17. In the instant case, on 26th April, 2017, an application was made before me by the Plaintiffs and it was pointed out to me that the Plaintiffs have been cheated by Defendant Nos. 1 to 5 by collecting an amount of Rs. 9.5 crores and allotting flats in a building known as Samarth Heights in Dadar (which were really intended as security for an admitted debt) without disclosing that the flats were already sold to third parties. In order to point out that the Plaintiffs are not the only individuals who are cheated by the Defendant No. 1 and in support of the submission that he is a habitual fraudster, I was informed that Defendant No. 1, Shri Vilas Chandrakant Gaokar, has cheated and duped various other gullible persons by selling flats in the same building by collecting substantial funds from them and after carrying out some initial construction, the construction work is brought to a halt. It was also pointed out that Defendant No. 1 has also cheated the tenants who vacated their old tenements and have handed over possession of the same to Defendant No. 1 for redevelopment work. He has not only not provided them with the new flats as promised, but has also not paid to them the rent promised in lieu of temporary alternate accommodation, thereby virtually bringing them on the streets. I was informed that some of the tenants have approached the Court and the proceedings are pending. In view of the said submissions and being conscious of the fact that though the intimation of the Application seeking urgent ad-interim orders to be made on 26th April, 2017 was received by Defendant Nos. 1 to 5 on 22nd April, 2017, none of the Defendants have bothered to remain present in Court on 26th April, 2017 by themselves and/or through their Advocates despite the matter being shown on board on that day for urgent ad-interim reliefs, this Court therefore proceeded to pass the Order dated 26th April, 2017, the contents of which are set out herein above. The Order dated 26th April, 2017 has not caused any prejudice to any of the Defendant. he Defendants and/or their Advocates including Defendant No. 1 Shri Vilas Chandrakant Gaokar and his earlier Advocates, who have been regularly appearing before this Court since 28th April, 2017, have not made/raised any grievance/objection with regard to the said Order dated 26th April, 2017 and a grievance/objection is now made/raised for the first time on 28th October, 2017 by Defendant No. 1 only to wriggle out of an undertaking given by him much after 26th April, 2017, which I will hereinafter explain in detail. The Defendant No. 1 has, even at this stage, not raised the objection/grievance through his earlier Advocates, knowing fully well that they will not agree to be a party to his dishonest design of filing an Affidavit based on falsehood with the dishonest intention to wriggle out of an undertaking recorded by consent in the Order dated 12th May, 2017. Defendant No. 1 Vilas Chandrakant Gaokar, therefore, discharged his earlier Advocates and has thereafter, brought Ms. Rohini Amin, Junior/colleague of Mr Mathew Nedumpara on record and through her has briefed Mr. Mathew Nedumpara as a Counsel, to inter alia raise the grievance/objection with regard to the Order dated 26th April, 2017 by filing the present Notice of Motion only on 28th October, 2017. The Order dated 26th April, 2017 is, therefore, passed in the interest of justice and the question of taking cognizance of the grievance/objection of Defendant No. 1 with regard to the same, or to recall the said Order as prayed for by Defendant No. 1, does not arise and is rejected.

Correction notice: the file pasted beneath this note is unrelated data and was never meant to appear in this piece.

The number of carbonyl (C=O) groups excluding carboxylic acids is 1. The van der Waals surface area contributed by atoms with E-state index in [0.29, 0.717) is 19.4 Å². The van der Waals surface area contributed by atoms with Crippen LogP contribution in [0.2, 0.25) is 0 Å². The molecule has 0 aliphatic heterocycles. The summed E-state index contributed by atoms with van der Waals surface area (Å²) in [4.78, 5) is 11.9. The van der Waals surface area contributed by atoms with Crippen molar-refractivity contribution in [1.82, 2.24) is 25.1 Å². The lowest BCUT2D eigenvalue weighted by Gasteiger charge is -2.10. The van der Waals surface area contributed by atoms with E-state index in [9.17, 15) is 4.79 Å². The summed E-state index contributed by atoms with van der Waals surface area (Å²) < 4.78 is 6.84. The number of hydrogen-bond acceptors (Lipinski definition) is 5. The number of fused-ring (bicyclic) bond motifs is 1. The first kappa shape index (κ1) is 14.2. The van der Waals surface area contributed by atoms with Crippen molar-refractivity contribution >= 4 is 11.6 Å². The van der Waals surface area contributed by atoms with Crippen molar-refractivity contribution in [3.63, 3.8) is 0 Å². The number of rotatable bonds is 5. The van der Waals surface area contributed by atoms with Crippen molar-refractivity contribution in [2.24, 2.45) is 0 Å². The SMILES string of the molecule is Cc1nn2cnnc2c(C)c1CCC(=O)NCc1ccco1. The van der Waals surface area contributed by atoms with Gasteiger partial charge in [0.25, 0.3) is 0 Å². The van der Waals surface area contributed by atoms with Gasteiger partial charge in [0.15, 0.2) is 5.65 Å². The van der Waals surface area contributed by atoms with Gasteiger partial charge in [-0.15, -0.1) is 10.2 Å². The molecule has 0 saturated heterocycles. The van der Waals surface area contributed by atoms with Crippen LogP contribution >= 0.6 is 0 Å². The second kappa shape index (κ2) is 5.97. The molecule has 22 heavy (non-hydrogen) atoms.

18. Defendant No. 1 and his Counsel Mr. Nedumpara have admitted that when the Orders dated 26th April, 2017, 28th April, 2017 and 3rd May, 2017 were passed by this Court in the above matter, the Hon’ble the Chief Justice had assigned commercial matters to me and that my Bench was a Commercial Court Bench in terms of Section 4 of the Commercial Courts Act, 2015. However, Mr. Nedumpara submitted that on 12th May, 2017, I was not invested with any jurisdiction to hear any case much less the instant Suit, since the High Court was closed for summer vacation on 6th May, 2017 and so far as their information and knowledge goes, I was not authorized to hear any commercial suit within the meaning of Section 2 (1) (c) of the Commercial Courts Act, 2015 or the instant case in particular. Though I am not in favor of setting out the extent of judicial work done by me in the past about 10 years, only for the sake of placing on record the correct facts, I am constrained to mention, much against my wish that during all these years, I do not remember having taken a single day off during any of the vacations, be it Diwali, Christmas or Summer. I have either worked as a Vacation Judge or have worked on matters which were before me prior to the vacation. I have during vacations also placed matters which were heard by me prior to the commencement of vacations. All this is done only after seeking permission of the Hon’ble the Chief Justice. In fact, in April-May, 2017, the Hon’ble the Chief Justice had, pursuant to the request of the Hon’ble Chief Justice of India, requested the Judges of this Court to come forward and voluntarily hear pending matters at least for one week during the ensuing summer vacation of four weeks. I had informed the Hon’ble Chief Justice that, as in the past, I will be working and taking up matters during all the four weeks and that I should be allowed to take up matters during the period from Sunday, 7th May, 2017 to Sunday, 4th June, 2017 as per the extant assignment of my judicial work with effect from 27th March, 2017 including matters for pronouncement of judgments and orders. I had also issued oral directions to the Registry to obtain orders from the Hon’ble the Chief Justice in this regard. In view thereof, on 4th May, 2017, the Master and Assistant Prothonotary (Judicial) placed a written work done by me in the past about 10 years, only for the sake of placing on record the correct facts, I am constrained to mention, much against my wish that during all these years, I do not remember having taken a single day off during any of the vacations, be it Diwali, Christmas or Summer. I have either worked as a Vacation Judge or have worked on matters which were before me prior to the vacation. I have during vacations also placed matters which were heard by me prior to the commencement of vacations. All this is done only after seeking permission of the Hon’ble the Chief Justice. In fact, in April-May, 2017, the Hon’ble the Chief Justice had, pursuant to the request of the Hon’ble Chief Justice of India, requested the Judges of this Court to come forward and voluntarily hear pending matters at least for one week during the ensuing summer vacation of four weeks. I had informed the Hon’ble Chief Justice that, as in the past, I will be working and taking up matters during all the four weeks and that I should be allowed to take up matters during the period from Sunday, 7th May, 2017 to Sunday, 4th June, 2017 as per the extant assignment of my judicial work with effect from 27th March, 2017 including matters for pronouncement of judgments and orders. I had also issued oral directions to the Registry to obtain orders from the Hon’ble the Chief Justice in this regard. In view thereof, on 4th May, 2017, the Master and Assistant Prothonotary (Judicial) placed a written submission before the Hon’ble Chief Justice seeking permission to list matters before me during the summer vacation from Sunday 7th May to Sunday 4th June, 2017 as per the extant assignment of judicial work w.e.f. 27th March, 2017, including matters for pronouncement of judgments/orders. The Learned Chief Justice had, on 4th May, 2017, itself, granted written permission in this regard. It is on the strength of this permission received from the learned Chief Justice that several matters were heard by me including commercial matters (since my assignment of judicial work w.e.f. 27th March, 2017 included matters under the Commercial Courts Act) and the above matters were also entertained by me on 9th and 12th May, 2017. In fact, on 12th May, 2017, the matter was not on my Board, but since the Advocates for the Plaintiffs as well as the Defendants including the Counsel and Advocates representing the Defendant No. 1 were aware that I was continuing with my earlier assignment during the entire vacation, they mentioned the matter before me in Chambers and sought orders by consent, when Defendant No. 1 was also present. During the summer vacation, 30 matters were finally disposed off by me which included final disposal of 11 regular suits as well as commercial suits, final disposal of 15 Notices of Motion in Commercial Suits, final disposal of one Arbitration Application and final disposal of three Misc. Applications. Apart from the said 30 matters disposed of by me, 40 matters had remained part-heard and if the same would not be treated as part-heard upon reopening of the Court on 5th June, 2017, the entire exercise of proceeding with the matters during court vacations would be futile. Therefore, the parties through their Counsel/ Advocates on their own requested the Court that their matters be treated as part-heard. On 12th May, 2017, the Advocates for the parties in the above matter including the Advocates for Defendant No. 1 also requested the Court to treat their matters as part heard. Again, the Defendant No. 1 being aware that he has made false and incorrect statements in the Affidavit in support of his above Notice of Motion and his earlier Advocates will not support his dishonest stand, has changed his Advocates and dishonestly contended, through Mr. Mathew Nedumpara, that it was at the instance of the Plaintiffs that this Court recorded that by consent the matter be treated as part-heard, and that he had not given his consent. Though it is true that my regular assignment from June, 2017 did not pertain to commercial matters, a statement showing the disposal of the 30 matters finally disposed of and the balance matters which were heard and treated as part-heard by me, by consent of the parties was prepared by the Section Officer, Statistics Department which was subsequently handed over to the Registrar, Judicial-I, who forwarded the same to the Learned Chief Justice. In the said statement forwarded to the Learned Chief Justice, even the dates fixed by me for hearing of the matters treated as part-heard, including the dates fixed in the above matter after re-opening of the Court on 5th June, 2017, are also mentioned. After the Court re- opened, Defendant Nos. 1 to 5, along with their Advocates, appeared before me on 12 different dates of hearing and several orders were passed by me in the matters without any party or the Advocates representing them making any grievance. As stated earlier, it is only when the Defendant No. 1 wanted to wriggle out of his undertakings that he discharged his earlier Advocates who were aware of the true and correct facts in the matter and instead briefed Mrs. Rohini Amin and Mr. Mathew Nedumpara to make the above Application, by suppressing facts, and on grounds which are false and dishonest to his knowledge.